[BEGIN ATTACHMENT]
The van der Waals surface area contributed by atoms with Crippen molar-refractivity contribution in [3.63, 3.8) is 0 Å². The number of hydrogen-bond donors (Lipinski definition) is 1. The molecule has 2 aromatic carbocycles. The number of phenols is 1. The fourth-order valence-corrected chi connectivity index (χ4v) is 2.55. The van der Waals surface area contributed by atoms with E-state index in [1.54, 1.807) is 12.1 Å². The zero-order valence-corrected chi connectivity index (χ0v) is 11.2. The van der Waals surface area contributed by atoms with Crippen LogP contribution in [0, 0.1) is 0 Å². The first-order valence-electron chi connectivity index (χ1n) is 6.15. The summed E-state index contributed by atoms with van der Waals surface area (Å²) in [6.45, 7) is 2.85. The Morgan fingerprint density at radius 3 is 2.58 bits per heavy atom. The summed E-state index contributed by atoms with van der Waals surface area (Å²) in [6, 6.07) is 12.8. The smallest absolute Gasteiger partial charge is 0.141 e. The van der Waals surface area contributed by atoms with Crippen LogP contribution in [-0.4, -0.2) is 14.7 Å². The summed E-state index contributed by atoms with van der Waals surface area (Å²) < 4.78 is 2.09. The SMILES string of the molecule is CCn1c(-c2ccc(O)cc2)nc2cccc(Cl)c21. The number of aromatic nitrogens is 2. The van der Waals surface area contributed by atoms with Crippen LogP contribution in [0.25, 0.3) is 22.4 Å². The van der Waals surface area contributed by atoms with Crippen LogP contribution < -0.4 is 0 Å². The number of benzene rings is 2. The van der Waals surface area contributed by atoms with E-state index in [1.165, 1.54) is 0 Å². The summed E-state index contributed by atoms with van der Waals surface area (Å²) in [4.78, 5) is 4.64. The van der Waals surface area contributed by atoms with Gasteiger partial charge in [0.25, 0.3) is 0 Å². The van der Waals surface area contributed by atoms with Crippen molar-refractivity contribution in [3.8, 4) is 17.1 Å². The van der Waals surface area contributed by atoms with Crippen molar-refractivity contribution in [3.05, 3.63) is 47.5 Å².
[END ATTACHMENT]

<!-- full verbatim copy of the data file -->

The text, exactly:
The van der Waals surface area contributed by atoms with Crippen molar-refractivity contribution in [3.63, 3.8) is 0 Å². The number of hydrogen-bond donors (Lipinski definition) is 1. The molecule has 2 aromatic carbocycles. The number of phenols is 1. The fourth-order valence-corrected chi connectivity index (χ4v) is 2.55. The van der Waals surface area contributed by atoms with E-state index in [1.54, 1.807) is 12.1 Å². The zero-order valence-corrected chi connectivity index (χ0v) is 11.2. The van der Waals surface area contributed by atoms with Crippen LogP contribution in [0, 0.1) is 0 Å². The first-order valence-electron chi connectivity index (χ1n) is 6.15. The summed E-state index contributed by atoms with van der Waals surface area (Å²) in [6.45, 7) is 2.85. The Morgan fingerprint density at radius 3 is 2.58 bits per heavy atom. The summed E-state index contributed by atoms with van der Waals surface area (Å²) in [6, 6.07) is 12.8. The smallest absolute Gasteiger partial charge is 0.141 e. The van der Waals surface area contributed by atoms with Crippen LogP contribution in [-0.4, -0.2) is 14.7 Å². The summed E-state index contributed by atoms with van der Waals surface area (Å²) < 4.78 is 2.09. The SMILES string of the molecule is CCn1c(-c2ccc(O)cc2)nc2cccc(Cl)c21. The number of aromatic nitrogens is 2. The van der Waals surface area contributed by atoms with Crippen LogP contribution in [0.25, 0.3) is 22.4 Å². The van der Waals surface area contributed by atoms with Crippen LogP contribution < -0.4 is 0 Å². The number of benzene rings is 2. The van der Waals surface area contributed by atoms with E-state index in [1.165, 1.54) is 0 Å². The summed E-state index contributed by atoms with van der Waals surface area (Å²) in [4.78, 5) is 4.64. The van der Waals surface area contributed by atoms with Gasteiger partial charge in [0.25, 0.3) is 0 Å². The van der Waals surface area contributed by atoms with Crippen molar-refractivity contribution in [3.8, 4) is 17.1 Å². The van der Waals surface area contributed by atoms with Crippen molar-refractivity contribution in [3.05, 3.63) is 47.5 Å².